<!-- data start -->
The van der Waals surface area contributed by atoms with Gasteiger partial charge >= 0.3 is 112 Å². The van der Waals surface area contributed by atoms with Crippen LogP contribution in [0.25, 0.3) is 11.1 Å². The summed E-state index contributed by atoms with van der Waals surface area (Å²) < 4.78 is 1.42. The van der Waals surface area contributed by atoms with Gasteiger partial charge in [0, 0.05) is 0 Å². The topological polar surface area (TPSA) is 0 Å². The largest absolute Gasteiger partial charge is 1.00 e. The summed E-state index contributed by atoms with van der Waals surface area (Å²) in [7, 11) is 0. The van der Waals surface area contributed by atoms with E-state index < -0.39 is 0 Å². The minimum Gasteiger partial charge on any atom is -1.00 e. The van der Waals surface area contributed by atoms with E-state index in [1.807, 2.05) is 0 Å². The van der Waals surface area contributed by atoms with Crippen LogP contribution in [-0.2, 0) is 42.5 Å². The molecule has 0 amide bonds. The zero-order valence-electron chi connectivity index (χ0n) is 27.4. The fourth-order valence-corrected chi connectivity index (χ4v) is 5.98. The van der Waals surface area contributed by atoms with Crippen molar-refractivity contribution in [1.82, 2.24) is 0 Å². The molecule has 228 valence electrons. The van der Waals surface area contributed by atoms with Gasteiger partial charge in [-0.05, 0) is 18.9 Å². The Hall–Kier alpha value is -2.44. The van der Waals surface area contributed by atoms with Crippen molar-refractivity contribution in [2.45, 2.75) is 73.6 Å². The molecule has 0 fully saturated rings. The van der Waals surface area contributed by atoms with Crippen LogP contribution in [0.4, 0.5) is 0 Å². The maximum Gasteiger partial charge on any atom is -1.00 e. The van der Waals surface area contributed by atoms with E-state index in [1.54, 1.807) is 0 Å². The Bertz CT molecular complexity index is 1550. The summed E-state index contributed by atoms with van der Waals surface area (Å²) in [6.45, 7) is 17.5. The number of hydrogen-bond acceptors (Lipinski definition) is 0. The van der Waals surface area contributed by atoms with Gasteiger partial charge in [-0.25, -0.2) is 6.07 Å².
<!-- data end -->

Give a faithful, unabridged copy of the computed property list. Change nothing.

The van der Waals surface area contributed by atoms with Gasteiger partial charge >= 0.3 is 112 Å². The van der Waals surface area contributed by atoms with Crippen LogP contribution in [0.25, 0.3) is 11.1 Å². The summed E-state index contributed by atoms with van der Waals surface area (Å²) < 4.78 is 1.42. The van der Waals surface area contributed by atoms with Gasteiger partial charge in [0, 0.05) is 0 Å². The topological polar surface area (TPSA) is 0 Å². The largest absolute Gasteiger partial charge is 1.00 e. The summed E-state index contributed by atoms with van der Waals surface area (Å²) in [7, 11) is 0. The van der Waals surface area contributed by atoms with E-state index < -0.39 is 0 Å². The minimum Gasteiger partial charge on any atom is -1.00 e. The van der Waals surface area contributed by atoms with E-state index in [1.807, 2.05) is 0 Å². The van der Waals surface area contributed by atoms with Crippen LogP contribution in [-0.2, 0) is 42.5 Å². The molecule has 0 amide bonds. The zero-order valence-electron chi connectivity index (χ0n) is 27.4. The fourth-order valence-corrected chi connectivity index (χ4v) is 5.98. The van der Waals surface area contributed by atoms with Crippen molar-refractivity contribution in [1.82, 2.24) is 0 Å². The molecule has 228 valence electrons. The van der Waals surface area contributed by atoms with Gasteiger partial charge in [-0.05, 0) is 18.9 Å². The Hall–Kier alpha value is -2.44. The van der Waals surface area contributed by atoms with Crippen molar-refractivity contribution in [2.45, 2.75) is 73.6 Å². The molecule has 0 fully saturated rings. The van der Waals surface area contributed by atoms with Crippen LogP contribution in [0.4, 0.5) is 0 Å². The maximum Gasteiger partial charge on any atom is -1.00 e. The van der Waals surface area contributed by atoms with E-state index in [1.54, 1.807) is 0 Å². The Bertz CT molecular complexity index is 1550. The summed E-state index contributed by atoms with van der Waals surface area (Å²) in [6.45, 7) is 17.5. The number of hydrogen-bond acceptors (Lipinski definition) is 0. The van der Waals surface area contributed by atoms with Gasteiger partial charge in [-0.25, -0.2) is 6.07 Å².